Qatar has been “unfairly treated and scrutinised” according to the chief executive of the 2022 World Cup – who insists it is a “trailblazer” in the Middle East.
FIFA’S 2010 decision to award hosting rights to Qatar has been repeatedly criticised and organisations, including Amnesty International, have accused the country of failing to protect migrant workers and having a poor record on human rights.
Nasser al Khater, the chief of the organising committee, hit out at the criticism and said there has been “a lot of progress”.
“Yes, Qatar has been unfairly treated and scrutinised for a number of years,” he said.
“There’s criticism, yes, there’s work that needs to be done. There is, however, a lot of progress but unfortunately, that has not been captured in reports such as Amnesty, Human Rights Watch.
“I think Qatar in a lot of sense, if you take it into context and you take it into the context of the region and you take it into the context of the amount of achievements that have been done over the past seven, eight or nine years, it’s quite extraordinary.
“Now, unfortunately, people don’t like to report on that – people like to report on anything that’s negative. No one has ever gone out of their way to sit and look at it objectively to see what this country has achieved over the past seven, eight years.”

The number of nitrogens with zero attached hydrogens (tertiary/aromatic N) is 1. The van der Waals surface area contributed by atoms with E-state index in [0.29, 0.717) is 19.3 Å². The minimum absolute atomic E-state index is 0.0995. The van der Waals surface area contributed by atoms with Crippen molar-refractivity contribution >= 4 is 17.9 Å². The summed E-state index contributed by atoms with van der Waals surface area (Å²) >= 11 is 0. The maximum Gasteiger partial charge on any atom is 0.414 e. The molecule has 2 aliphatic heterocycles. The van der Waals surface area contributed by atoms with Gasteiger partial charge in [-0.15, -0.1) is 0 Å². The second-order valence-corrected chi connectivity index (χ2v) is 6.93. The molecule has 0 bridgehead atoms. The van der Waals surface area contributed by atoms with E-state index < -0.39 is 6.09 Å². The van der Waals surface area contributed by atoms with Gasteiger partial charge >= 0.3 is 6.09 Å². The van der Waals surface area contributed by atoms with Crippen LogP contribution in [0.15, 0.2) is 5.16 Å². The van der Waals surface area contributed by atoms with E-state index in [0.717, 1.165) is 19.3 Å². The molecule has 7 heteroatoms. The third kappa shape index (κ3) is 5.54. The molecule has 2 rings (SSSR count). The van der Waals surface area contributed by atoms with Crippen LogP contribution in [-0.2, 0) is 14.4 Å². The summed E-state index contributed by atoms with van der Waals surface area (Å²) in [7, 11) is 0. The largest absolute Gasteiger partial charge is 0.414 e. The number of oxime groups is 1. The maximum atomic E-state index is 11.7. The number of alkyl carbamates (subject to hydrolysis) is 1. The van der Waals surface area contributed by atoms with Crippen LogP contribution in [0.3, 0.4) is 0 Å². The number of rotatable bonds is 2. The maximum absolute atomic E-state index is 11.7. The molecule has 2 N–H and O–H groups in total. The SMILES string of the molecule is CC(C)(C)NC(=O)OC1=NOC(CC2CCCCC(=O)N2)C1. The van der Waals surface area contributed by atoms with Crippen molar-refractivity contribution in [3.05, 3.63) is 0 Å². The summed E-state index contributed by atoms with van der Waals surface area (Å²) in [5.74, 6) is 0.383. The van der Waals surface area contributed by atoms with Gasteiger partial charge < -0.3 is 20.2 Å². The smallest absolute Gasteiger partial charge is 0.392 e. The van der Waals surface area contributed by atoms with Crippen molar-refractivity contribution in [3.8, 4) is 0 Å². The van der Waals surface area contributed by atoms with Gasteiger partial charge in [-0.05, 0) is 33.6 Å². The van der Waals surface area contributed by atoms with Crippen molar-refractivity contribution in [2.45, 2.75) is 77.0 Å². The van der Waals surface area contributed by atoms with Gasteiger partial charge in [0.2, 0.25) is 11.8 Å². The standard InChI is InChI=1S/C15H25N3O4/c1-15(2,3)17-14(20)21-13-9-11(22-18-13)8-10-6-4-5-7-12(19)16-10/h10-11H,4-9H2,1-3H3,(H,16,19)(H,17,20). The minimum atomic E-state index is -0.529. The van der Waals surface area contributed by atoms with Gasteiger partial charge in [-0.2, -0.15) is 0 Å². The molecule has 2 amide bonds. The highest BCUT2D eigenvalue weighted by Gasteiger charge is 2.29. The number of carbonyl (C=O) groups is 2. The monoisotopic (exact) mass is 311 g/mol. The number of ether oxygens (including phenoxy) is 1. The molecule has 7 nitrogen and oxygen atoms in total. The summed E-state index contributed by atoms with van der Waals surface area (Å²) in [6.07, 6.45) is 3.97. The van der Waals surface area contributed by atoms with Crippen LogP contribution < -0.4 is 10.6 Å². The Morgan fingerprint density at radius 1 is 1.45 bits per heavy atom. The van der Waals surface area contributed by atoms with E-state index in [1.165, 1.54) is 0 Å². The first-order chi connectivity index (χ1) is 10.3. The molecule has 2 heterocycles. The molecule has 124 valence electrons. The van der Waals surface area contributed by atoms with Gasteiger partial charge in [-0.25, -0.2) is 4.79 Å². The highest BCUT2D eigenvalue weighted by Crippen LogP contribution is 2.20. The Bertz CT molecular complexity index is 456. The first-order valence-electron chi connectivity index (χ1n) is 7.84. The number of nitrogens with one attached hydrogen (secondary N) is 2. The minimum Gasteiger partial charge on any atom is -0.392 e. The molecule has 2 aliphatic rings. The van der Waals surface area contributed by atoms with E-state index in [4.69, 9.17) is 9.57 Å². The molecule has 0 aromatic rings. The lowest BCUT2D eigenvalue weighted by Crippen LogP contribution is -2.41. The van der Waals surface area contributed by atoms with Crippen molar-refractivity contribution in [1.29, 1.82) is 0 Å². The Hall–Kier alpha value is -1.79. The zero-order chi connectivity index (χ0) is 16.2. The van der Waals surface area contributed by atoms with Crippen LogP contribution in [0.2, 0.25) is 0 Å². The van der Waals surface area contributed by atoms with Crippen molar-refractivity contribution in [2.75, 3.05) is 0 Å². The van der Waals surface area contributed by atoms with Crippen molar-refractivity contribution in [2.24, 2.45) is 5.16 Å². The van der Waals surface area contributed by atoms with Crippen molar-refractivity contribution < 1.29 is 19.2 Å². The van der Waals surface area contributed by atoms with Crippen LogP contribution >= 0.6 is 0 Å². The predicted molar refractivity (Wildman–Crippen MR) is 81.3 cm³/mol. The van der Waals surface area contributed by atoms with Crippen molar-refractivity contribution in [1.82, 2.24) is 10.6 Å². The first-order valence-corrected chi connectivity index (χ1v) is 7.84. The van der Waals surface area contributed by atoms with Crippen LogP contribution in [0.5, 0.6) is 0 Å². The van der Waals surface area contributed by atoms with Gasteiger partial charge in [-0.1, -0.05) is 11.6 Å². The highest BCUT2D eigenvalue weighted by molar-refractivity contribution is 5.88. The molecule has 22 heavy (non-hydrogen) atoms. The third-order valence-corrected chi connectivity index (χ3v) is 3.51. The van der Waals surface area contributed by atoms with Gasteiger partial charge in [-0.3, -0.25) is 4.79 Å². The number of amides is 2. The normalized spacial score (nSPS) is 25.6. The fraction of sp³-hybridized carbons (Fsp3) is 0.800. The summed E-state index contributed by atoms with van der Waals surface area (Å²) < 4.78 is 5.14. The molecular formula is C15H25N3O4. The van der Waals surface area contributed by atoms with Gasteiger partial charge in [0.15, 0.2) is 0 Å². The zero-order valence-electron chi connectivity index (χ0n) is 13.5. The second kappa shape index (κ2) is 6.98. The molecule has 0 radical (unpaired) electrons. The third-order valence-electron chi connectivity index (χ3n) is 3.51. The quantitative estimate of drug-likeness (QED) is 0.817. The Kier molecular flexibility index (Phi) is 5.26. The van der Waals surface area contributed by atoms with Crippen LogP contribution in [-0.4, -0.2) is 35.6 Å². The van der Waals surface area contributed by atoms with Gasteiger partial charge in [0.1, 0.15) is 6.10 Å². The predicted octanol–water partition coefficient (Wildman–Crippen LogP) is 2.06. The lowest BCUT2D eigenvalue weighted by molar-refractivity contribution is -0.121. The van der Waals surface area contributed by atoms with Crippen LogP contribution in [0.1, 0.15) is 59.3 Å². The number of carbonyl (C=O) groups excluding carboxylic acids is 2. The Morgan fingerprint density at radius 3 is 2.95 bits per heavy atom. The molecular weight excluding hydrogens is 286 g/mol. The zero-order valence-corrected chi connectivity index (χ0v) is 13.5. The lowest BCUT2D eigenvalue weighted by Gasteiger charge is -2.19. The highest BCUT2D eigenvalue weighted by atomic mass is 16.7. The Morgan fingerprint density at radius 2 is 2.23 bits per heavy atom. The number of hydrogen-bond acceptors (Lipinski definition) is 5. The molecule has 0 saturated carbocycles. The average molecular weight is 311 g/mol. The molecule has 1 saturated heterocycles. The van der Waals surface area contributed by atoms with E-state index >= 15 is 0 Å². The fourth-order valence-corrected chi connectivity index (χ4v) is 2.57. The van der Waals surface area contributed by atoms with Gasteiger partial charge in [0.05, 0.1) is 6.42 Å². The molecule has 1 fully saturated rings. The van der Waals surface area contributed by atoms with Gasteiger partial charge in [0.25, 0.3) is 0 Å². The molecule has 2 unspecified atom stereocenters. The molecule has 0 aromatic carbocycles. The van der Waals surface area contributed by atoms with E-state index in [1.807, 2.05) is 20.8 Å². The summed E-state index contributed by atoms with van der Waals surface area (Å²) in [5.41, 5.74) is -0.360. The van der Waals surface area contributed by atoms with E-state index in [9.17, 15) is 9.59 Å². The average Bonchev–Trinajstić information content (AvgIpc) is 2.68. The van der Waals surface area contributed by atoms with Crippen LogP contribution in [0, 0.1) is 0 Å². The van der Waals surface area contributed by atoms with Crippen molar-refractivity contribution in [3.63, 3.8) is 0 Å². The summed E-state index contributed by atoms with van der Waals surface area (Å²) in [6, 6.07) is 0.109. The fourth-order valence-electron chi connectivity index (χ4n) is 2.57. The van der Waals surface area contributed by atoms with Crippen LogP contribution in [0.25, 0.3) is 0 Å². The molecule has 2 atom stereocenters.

World Cup organisers insist there have been just three work-related deaths since construction of the major stadiums began.
Infrastructure is still being completed, while building site entrances sit on most sides of the 80,000-seat Lusail Stadium.
Luxury high-rise hotels and even the expanded road networks were not completed in time for the somewhat hastily arranged Formula One debut this weekend – despite work seemingly going on at all hours.
“The work is not as close to completion as the authorities have people believe,” a worker at the site perimeter said.
“It will be ready but only because we are working so hard. We are doing our best.”
Lewis Hamilton, who qualified on pole position for Sunday’s race, has been praised for wearing a rainbow-coloured helmet ahead of the inaugural Grand Prix. He also called on fellow sportspeople to speak out about human rights issues as he arrived in the desert for the first time.
But Mr al Khater also said members of the LGBTQ+ community and same-sex couples would be free to visit Qatar for the World Cup unencumbered – despite the fact male homosexuality is punishable by a prison sentence and same-sex marriages not recognised by the government.
He said high-profile names are misinformed: “Nobody can stop anybody from taking a position publicly or privately if they wish but it is something that we will feel is not fair and honestly incorrect.”
But, when asked if an educational programme needs to be put in place for locals, he stopped short of agreeing it would be required.
“Everybody is welcome to come to Qatar and have an enjoyable time at the World Cup,” he added.
“They can come and enjoy their time here without fear of any sort of repercussions, it makes no difference to people’s (sexual) orientation, religion, creed, race whatsoever.”